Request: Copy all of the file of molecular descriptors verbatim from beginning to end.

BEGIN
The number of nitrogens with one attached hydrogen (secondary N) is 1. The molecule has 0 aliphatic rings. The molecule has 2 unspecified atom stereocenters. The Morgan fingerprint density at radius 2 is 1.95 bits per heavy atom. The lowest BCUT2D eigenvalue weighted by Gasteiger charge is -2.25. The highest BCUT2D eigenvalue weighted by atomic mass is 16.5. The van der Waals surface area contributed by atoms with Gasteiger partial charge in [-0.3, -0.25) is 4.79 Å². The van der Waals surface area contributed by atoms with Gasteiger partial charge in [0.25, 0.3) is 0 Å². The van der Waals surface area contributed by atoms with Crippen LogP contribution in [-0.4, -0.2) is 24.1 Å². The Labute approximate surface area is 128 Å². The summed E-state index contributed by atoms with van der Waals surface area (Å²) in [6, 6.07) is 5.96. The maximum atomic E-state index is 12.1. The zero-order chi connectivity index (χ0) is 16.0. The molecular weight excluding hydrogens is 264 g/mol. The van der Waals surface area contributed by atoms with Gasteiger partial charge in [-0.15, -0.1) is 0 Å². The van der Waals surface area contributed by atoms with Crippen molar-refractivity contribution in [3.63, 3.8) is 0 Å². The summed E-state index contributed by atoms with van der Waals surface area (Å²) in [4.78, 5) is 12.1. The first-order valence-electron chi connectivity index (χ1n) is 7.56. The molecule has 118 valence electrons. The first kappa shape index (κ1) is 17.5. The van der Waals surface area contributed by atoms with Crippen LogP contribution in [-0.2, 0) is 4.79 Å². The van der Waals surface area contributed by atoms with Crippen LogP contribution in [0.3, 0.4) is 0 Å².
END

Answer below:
The number of nitrogens with one attached hydrogen (secondary N) is 1. The molecule has 0 aliphatic rings. The molecule has 2 unspecified atom stereocenters. The Morgan fingerprint density at radius 2 is 1.95 bits per heavy atom. The lowest BCUT2D eigenvalue weighted by Gasteiger charge is -2.25. The highest BCUT2D eigenvalue weighted by atomic mass is 16.5. The van der Waals surface area contributed by atoms with Gasteiger partial charge in [-0.3, -0.25) is 4.79 Å². The van der Waals surface area contributed by atoms with Gasteiger partial charge in [0.25, 0.3) is 0 Å². The van der Waals surface area contributed by atoms with Crippen LogP contribution in [-0.4, -0.2) is 24.1 Å². The Labute approximate surface area is 128 Å². The summed E-state index contributed by atoms with van der Waals surface area (Å²) in [6, 6.07) is 5.96. The maximum atomic E-state index is 12.1. The zero-order chi connectivity index (χ0) is 16.0. The molecular weight excluding hydrogens is 264 g/mol. The van der Waals surface area contributed by atoms with Gasteiger partial charge in [-0.15, -0.1) is 0 Å². The van der Waals surface area contributed by atoms with Crippen molar-refractivity contribution in [3.63, 3.8) is 0 Å². The summed E-state index contributed by atoms with van der Waals surface area (Å²) in [4.78, 5) is 12.1. The first-order valence-electron chi connectivity index (χ1n) is 7.56. The molecule has 118 valence electrons. The first kappa shape index (κ1) is 17.5. The van der Waals surface area contributed by atoms with Crippen LogP contribution in [-0.2, 0) is 4.79 Å². The van der Waals surface area contributed by atoms with Crippen LogP contribution in [0.3, 0.4) is 0 Å².